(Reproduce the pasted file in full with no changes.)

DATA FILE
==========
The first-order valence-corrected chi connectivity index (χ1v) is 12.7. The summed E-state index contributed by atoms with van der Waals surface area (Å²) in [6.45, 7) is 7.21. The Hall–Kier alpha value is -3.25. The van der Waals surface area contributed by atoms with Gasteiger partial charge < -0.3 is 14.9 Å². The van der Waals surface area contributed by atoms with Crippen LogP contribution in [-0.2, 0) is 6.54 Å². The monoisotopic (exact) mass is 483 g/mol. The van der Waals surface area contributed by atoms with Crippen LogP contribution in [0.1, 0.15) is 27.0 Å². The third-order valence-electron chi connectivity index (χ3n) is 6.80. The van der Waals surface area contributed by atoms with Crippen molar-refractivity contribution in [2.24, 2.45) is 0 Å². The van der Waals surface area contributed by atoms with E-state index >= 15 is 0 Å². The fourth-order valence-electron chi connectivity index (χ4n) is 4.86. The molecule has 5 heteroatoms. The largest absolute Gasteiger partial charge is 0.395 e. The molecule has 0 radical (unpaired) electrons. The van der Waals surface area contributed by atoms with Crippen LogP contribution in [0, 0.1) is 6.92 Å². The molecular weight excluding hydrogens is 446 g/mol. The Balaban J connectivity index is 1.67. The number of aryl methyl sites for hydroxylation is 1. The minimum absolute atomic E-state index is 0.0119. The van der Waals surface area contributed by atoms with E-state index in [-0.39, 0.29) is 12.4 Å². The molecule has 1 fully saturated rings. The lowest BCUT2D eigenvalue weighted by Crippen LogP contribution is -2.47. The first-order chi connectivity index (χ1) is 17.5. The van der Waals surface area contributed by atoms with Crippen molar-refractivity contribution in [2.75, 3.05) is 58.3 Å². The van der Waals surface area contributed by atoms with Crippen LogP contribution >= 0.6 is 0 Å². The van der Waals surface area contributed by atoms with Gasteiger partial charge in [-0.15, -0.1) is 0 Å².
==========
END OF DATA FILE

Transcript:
The first-order valence-corrected chi connectivity index (χ1v) is 12.7. The summed E-state index contributed by atoms with van der Waals surface area (Å²) in [6.45, 7) is 7.21. The Hall–Kier alpha value is -3.25. The van der Waals surface area contributed by atoms with Gasteiger partial charge < -0.3 is 14.9 Å². The van der Waals surface area contributed by atoms with Crippen LogP contribution in [-0.2, 0) is 6.54 Å². The monoisotopic (exact) mass is 483 g/mol. The van der Waals surface area contributed by atoms with Crippen LogP contribution in [0.1, 0.15) is 27.0 Å². The third-order valence-electron chi connectivity index (χ3n) is 6.80. The van der Waals surface area contributed by atoms with Crippen molar-refractivity contribution in [2.24, 2.45) is 0 Å². The van der Waals surface area contributed by atoms with E-state index >= 15 is 0 Å². The fourth-order valence-electron chi connectivity index (χ4n) is 4.86. The molecule has 5 heteroatoms. The largest absolute Gasteiger partial charge is 0.395 e. The molecule has 0 radical (unpaired) electrons. The van der Waals surface area contributed by atoms with Crippen LogP contribution in [0, 0.1) is 6.92 Å². The molecular weight excluding hydrogens is 446 g/mol. The Balaban J connectivity index is 1.67. The number of aryl methyl sites for hydroxylation is 1. The minimum absolute atomic E-state index is 0.0119. The van der Waals surface area contributed by atoms with E-state index in [-0.39, 0.29) is 12.4 Å². The molecule has 1 fully saturated rings. The lowest BCUT2D eigenvalue weighted by Crippen LogP contribution is -2.47. The first-order chi connectivity index (χ1) is 17.5. The van der Waals surface area contributed by atoms with Crippen molar-refractivity contribution in [2.75, 3.05) is 58.3 Å². The van der Waals surface area contributed by atoms with Crippen LogP contribution >= 0.6 is 0 Å². The van der Waals surface area contributed by atoms with Gasteiger partial charge in [-0.15, -0.1) is 0 Å².